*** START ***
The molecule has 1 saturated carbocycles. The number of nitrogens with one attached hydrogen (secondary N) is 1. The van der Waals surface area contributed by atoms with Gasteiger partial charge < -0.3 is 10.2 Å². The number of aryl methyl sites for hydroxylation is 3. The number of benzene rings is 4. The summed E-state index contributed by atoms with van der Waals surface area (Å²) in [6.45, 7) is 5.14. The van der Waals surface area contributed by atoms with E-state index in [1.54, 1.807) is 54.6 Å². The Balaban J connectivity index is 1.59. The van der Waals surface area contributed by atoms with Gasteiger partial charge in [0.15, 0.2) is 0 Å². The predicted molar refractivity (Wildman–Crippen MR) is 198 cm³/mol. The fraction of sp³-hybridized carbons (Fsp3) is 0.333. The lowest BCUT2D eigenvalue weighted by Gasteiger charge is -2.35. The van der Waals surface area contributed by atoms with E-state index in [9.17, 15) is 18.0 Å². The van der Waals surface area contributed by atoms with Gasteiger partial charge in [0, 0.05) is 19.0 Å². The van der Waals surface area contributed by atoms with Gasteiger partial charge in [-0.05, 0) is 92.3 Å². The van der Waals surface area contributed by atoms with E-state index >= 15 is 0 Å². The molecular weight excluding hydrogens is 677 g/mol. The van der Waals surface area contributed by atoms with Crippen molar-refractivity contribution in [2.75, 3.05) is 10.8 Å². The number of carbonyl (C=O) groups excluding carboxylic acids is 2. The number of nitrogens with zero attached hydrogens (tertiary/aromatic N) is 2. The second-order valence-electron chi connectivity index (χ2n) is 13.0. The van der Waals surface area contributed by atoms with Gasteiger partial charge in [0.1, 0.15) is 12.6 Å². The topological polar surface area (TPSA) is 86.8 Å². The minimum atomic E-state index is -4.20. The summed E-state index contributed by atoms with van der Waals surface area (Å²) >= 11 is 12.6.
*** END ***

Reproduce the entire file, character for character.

The molecule has 1 saturated carbocycles. The number of nitrogens with one attached hydrogen (secondary N) is 1. The van der Waals surface area contributed by atoms with Gasteiger partial charge < -0.3 is 10.2 Å². The number of aryl methyl sites for hydroxylation is 3. The number of benzene rings is 4. The summed E-state index contributed by atoms with van der Waals surface area (Å²) in [6.45, 7) is 5.14. The van der Waals surface area contributed by atoms with E-state index in [1.54, 1.807) is 54.6 Å². The Balaban J connectivity index is 1.59. The van der Waals surface area contributed by atoms with Gasteiger partial charge in [0.15, 0.2) is 0 Å². The predicted molar refractivity (Wildman–Crippen MR) is 198 cm³/mol. The fraction of sp³-hybridized carbons (Fsp3) is 0.333. The lowest BCUT2D eigenvalue weighted by Gasteiger charge is -2.35. The van der Waals surface area contributed by atoms with E-state index in [9.17, 15) is 18.0 Å². The van der Waals surface area contributed by atoms with Gasteiger partial charge in [0, 0.05) is 19.0 Å². The van der Waals surface area contributed by atoms with Gasteiger partial charge in [-0.05, 0) is 92.3 Å². The van der Waals surface area contributed by atoms with E-state index >= 15 is 0 Å². The molecular weight excluding hydrogens is 677 g/mol. The van der Waals surface area contributed by atoms with Crippen molar-refractivity contribution in [2.75, 3.05) is 10.8 Å². The number of carbonyl (C=O) groups excluding carboxylic acids is 2. The number of nitrogens with zero attached hydrogens (tertiary/aromatic N) is 2. The second-order valence-electron chi connectivity index (χ2n) is 13.0. The van der Waals surface area contributed by atoms with Gasteiger partial charge in [0.1, 0.15) is 12.6 Å². The topological polar surface area (TPSA) is 86.8 Å². The minimum atomic E-state index is -4.20. The summed E-state index contributed by atoms with van der Waals surface area (Å²) >= 11 is 12.6.